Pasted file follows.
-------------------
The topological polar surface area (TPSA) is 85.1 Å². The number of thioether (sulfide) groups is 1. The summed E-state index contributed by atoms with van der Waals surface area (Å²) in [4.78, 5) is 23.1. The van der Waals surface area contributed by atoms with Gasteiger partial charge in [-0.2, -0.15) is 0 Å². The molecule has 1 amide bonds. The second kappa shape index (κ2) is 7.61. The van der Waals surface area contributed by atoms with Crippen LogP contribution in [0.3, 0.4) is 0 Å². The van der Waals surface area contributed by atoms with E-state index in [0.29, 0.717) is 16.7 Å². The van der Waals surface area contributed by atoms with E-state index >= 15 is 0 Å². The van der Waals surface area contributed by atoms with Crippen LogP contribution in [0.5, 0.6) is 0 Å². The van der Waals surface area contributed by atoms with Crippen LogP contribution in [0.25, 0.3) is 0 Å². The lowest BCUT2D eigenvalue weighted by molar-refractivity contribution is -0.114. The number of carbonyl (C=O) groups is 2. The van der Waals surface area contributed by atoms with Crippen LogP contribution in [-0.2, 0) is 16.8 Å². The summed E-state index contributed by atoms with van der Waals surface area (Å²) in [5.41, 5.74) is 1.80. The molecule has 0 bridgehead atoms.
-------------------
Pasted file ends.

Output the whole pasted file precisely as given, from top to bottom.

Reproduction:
The topological polar surface area (TPSA) is 85.1 Å². The number of thioether (sulfide) groups is 1. The summed E-state index contributed by atoms with van der Waals surface area (Å²) in [4.78, 5) is 23.1. The van der Waals surface area contributed by atoms with Gasteiger partial charge in [-0.2, -0.15) is 0 Å². The molecule has 1 amide bonds. The second kappa shape index (κ2) is 7.61. The van der Waals surface area contributed by atoms with Crippen LogP contribution in [0.3, 0.4) is 0 Å². The van der Waals surface area contributed by atoms with E-state index in [0.29, 0.717) is 16.7 Å². The van der Waals surface area contributed by atoms with E-state index >= 15 is 0 Å². The van der Waals surface area contributed by atoms with Crippen LogP contribution in [0.5, 0.6) is 0 Å². The van der Waals surface area contributed by atoms with Crippen LogP contribution in [0.25, 0.3) is 0 Å². The lowest BCUT2D eigenvalue weighted by molar-refractivity contribution is -0.114. The number of carbonyl (C=O) groups is 2. The van der Waals surface area contributed by atoms with Crippen LogP contribution in [-0.2, 0) is 16.8 Å². The summed E-state index contributed by atoms with van der Waals surface area (Å²) in [5.41, 5.74) is 1.80. The molecule has 0 bridgehead atoms.